The Florida special prosecutor investigating the Trayvon Martin shooting is bringing in independent voice analysis experts to enhance 911 tapes to learn more about the actions of George Zimmerman, the neighborhood watch volunteer who shot and killed the teen.
Angela B. Corey, who was appointed by Gov. Rick Scott (R) to investigate the shooting, said the experts will examine two potentially crucial aspects of the eight calls made to 911: a racial epithet Zimmerman might have muttered while talking to a dispatcher minutes before shooting the unarmed 17-year-old on Feb. 26, and the screams in the background of calls that residents made to police during the incident.
Screams can be heard in at least one call made to police before officers arrived at the scene in Sanford, Fla. Martin’s parents say the voice is their son yelling for help; a friend of Zimmerman’s has said it is Zimmerman screaming.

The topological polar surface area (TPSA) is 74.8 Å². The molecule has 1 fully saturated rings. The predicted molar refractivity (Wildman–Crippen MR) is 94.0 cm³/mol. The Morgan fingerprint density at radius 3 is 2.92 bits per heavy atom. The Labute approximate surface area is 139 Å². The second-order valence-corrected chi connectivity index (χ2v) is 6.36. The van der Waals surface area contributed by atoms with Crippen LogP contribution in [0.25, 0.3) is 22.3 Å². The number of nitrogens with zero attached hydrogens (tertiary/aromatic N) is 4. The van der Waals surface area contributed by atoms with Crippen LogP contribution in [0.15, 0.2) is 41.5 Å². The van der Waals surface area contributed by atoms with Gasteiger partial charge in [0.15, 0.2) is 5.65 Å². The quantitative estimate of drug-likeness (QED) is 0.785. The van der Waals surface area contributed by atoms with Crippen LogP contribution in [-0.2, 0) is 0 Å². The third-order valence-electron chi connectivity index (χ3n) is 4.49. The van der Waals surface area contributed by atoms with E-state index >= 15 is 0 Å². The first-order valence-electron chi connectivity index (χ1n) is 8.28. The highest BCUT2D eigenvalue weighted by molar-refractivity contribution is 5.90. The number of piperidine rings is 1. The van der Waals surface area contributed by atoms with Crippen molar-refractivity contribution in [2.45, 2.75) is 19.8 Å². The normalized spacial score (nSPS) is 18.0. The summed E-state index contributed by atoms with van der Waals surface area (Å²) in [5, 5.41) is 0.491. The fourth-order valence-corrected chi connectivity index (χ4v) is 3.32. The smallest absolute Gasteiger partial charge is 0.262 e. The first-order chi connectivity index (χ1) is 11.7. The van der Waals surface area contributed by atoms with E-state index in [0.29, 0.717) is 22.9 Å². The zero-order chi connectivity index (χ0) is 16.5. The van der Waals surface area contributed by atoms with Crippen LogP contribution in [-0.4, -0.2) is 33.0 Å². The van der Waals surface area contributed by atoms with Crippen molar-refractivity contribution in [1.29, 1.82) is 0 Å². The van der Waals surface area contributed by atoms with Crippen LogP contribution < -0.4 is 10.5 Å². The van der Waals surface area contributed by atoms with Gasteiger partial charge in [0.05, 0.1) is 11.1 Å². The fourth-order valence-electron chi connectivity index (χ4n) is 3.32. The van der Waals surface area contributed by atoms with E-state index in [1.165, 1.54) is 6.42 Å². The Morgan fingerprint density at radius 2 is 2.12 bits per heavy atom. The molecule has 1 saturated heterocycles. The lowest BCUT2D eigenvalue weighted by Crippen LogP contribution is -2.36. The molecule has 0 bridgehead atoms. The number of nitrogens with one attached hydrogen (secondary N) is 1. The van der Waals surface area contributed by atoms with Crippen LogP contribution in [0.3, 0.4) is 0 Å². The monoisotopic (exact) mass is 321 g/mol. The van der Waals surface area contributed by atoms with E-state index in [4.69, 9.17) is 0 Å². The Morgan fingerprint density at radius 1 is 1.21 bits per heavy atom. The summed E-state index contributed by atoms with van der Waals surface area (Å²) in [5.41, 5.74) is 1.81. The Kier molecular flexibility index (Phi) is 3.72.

“The exact words and whose voice is whose will be the critical issues,” Corey said in an interview.
The Justice Department is also investigating the incident. Zimmerman’s 911 call, made moments before the shooting, is central to a case the federal government could bring under federal civil rights laws, Justice officials said.
Allegations have been made that Zimmerman used a racial epithet on the call, but the tape is unclear. If an epithet can be heard clearly on an enhanced recording, it could be evidence of a hate crime, the officials said.